REPUBLIC OF INDIA Vs. HADIBANDHU DAS
LAWS(ORI)-1978-4-5
HIGH COURT OF ORISSA
Decided on April 20,1978

REPUBLIC OF INDIA Appellant
VERSUS
Hadibandhu Das Respondents

JUDGEMENT

R.N.MISRA, J. - (1.) THIS appeal under Section 378 of the Criminal Procedure Code is directed against the appellate judgment of the learned Special Judge, Puri, setting aside the conviction of the respondent under Rule 132 (3) of the Defence of India Rules, 1962, by the Special Magistrate, Orissa, at Bhubaneswar.
(2.) RESPONDENT is an excise vendor and has his place of residence as also business within the Mangalabag area of the Town of Cuttack, The Deputy Superintendent of Police, C.B.I. (Economic Offences Wing) at Calcutta (P.W. 1) obtained a search warrant (Ext. 2) from the Additional District Magistrate (Judicial), Puri, authorising search of the premises of the respondent and his brother in connection with a case under Section 9 of the Opium Act. In execution of Ext. 2, the respondent's premises were searched on 6.5.1965 and during search the Inspector (P.W. 74) recovered small coins of different denominations from several places of the residential building along with obsolete coins, gold and other valuables. The Inspector conducting the search submitted a report (Ext. 3) to the Superintendent of Police, C.B.I., stating that in course of the search for the offence under the Opium Act, the respondent was found to be in possession of small coins beyond his personal or business requirements and had thus committed an offence punishable under Rule 132 of the Defence of India Rules, 1962. A formal First Information Report (Ext. 4) was drawn up and investigation followed. Respondent was ultimately charged thus: - "That you on or about the 6th day of May, 1965, at Mangalabag, P.S. Mangalabag, Dist. Cuttack, possessed small coins of different denominations amounting to Rs. 8355.05paise in excess of your personal or business requirements for the time being." Respondent's defence was that out of the coins recovered from his house, coins worth Rs. 500 to Rs. 700 belonged to him and the rest of the amount belonged to his mother and other relations staying with him in the same house. He also took the plea that a part of the coins represented collections of the Puja Committee of Mangalabag which as Treasurer of the Committee he was keeping with him. Prosecution examined as many as 74 witnesses and exhibited scores of documents, I must say that bulk of the evidence, oral and documentary, was wholly irrelevant for the purpose of trial for the charge in question and Mr. Patnaik appearing as Special Public Prosecutor in support of this appeal has fairly accepted that position. I am surprised that the learned Magistrate who tried the case exercised no control and allowed so much of irrelevant evidence to be brought on record. The learned trying Magistrate came to hold, - "To sum up, a huge quantity of coins was recovered from the house of the accused; he is the head of the family; there is no evidence that such coins were necessary for the accused's business or personal requirements and there is no evidence that the coins seized belonged to different members of the accused's family. This being the position, I am satisfied that an offence under Rule 132 (3) is committed by the accused by violating sub -rule (2) (e) of Rule 132 of the Defence of India Rules. This is a piece of special legislation meant to cover special offences and to meet special circumstances that may arise in the society. Of course, prosecution led evidence to show that there was acute shortage of coins at Cuttack and Choudwar but that evidence in my opinion is not sufficient to say that simply because the accused hoarded this much of coin, it brought about a shortage of coins at those places...... Though there is no adequate proof that there was shortage of coins in the market in the year 1965, the liability of the accused is in no way lessened. Hoarding of such huge quantity of small coins is certainly derogatory to the principle of circulation of coins which the law seeks to ensure." and accordingly convicted the petitioner of the charge and sentenced him to two years' rigorous imprisonment and fine of Rs. 1.000/ - with a default sentence of six months' rigorous imprisonment.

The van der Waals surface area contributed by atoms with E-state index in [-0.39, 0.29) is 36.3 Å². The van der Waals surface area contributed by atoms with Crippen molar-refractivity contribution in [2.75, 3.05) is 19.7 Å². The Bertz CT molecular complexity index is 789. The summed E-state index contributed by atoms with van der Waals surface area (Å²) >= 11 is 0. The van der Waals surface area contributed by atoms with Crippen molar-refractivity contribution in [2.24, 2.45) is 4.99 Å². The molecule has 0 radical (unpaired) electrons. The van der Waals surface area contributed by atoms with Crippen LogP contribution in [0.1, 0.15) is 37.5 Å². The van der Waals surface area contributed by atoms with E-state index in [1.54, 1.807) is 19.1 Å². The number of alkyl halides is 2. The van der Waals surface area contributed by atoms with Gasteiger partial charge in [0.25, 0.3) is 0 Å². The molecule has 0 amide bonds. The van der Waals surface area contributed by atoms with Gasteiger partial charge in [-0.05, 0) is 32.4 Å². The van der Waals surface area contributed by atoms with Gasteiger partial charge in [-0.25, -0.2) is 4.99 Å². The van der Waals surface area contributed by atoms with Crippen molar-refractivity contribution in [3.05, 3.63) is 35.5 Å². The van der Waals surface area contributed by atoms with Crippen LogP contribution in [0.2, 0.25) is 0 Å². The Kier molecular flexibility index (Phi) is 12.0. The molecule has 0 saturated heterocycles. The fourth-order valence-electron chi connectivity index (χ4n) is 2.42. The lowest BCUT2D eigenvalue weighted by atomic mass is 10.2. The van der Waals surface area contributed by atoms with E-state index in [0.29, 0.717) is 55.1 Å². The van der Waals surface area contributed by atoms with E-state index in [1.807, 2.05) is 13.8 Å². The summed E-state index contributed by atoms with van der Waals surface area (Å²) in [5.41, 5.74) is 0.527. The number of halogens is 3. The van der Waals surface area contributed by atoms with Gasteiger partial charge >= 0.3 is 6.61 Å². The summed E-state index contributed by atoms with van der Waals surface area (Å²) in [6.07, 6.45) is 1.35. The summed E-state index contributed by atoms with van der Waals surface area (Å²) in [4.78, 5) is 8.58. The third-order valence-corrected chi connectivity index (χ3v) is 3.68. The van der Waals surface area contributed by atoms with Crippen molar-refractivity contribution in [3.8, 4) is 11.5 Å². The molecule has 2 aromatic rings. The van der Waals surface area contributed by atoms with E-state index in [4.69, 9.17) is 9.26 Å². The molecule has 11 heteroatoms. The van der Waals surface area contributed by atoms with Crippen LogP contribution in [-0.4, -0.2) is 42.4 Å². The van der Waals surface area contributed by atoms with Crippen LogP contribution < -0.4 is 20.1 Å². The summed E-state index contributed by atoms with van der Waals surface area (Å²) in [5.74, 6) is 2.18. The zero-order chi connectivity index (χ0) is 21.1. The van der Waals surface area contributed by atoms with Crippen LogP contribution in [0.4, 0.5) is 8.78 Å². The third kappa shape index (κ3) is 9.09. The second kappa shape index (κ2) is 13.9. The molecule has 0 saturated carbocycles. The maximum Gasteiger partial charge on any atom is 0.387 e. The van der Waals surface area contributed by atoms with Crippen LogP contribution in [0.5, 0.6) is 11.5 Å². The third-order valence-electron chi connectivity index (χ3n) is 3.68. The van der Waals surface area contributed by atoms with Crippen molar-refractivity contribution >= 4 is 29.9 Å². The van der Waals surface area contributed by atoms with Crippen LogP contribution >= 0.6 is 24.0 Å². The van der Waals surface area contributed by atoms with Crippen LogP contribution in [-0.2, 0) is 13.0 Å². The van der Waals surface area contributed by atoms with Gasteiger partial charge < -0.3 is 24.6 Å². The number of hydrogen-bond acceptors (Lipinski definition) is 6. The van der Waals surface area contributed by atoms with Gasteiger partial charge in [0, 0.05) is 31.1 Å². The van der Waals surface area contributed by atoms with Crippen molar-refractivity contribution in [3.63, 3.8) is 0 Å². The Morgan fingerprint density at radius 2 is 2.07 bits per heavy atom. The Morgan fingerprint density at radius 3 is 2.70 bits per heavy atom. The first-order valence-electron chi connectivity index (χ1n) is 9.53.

(3.) ON appeal challenging the conviction, the learned Special Judge took note of the fact that according to the prosecution the value of small coins seized from the respondent amounted to Rs. 8,355.05. He noticed the fact that small coins of the value of Rs. 33.50 paise seized as perExt. 6 had not been produced in court. There was no clear indication as to the extent of rupee coins in the total amount referred to above. He also noticed unexplained difference between the total of items 2, 4, 6, 11 and 14 which are said to be small coins as per the search list (Ext. 5) and the total amount for which respondent was charged being Rs. 8,355.05 paise. The lower appellate court was impressed by the fact that there was no admission of seizure of the entire small coins from the respondent's possession and at the most, respondent had stated that out of the seized amount, small coins worth Rs. 500/ - to Rs. 700/ - belonged to him. It came to the conclusion that the rest of the coins appeared to be of respondent's mother and since admittedly she was living in the house and these coins had been kept mixed up with old, obsolete coins which respondent's mother was likely to have preserved, the defence plea seemed to be cogent. It found that the respondent was doing business and was involved in substantial commercial activities and came to conclude that the prosecution had failed to prove that on 6.5.1965, respondent was in possession of small coins in excess of his personal or business requirements for the time being and accordingly set aside the conviction and sentence and directed return of the seized coins to the respondent. Against this judgment of acquittal, the prosecution has preferred the appeal.;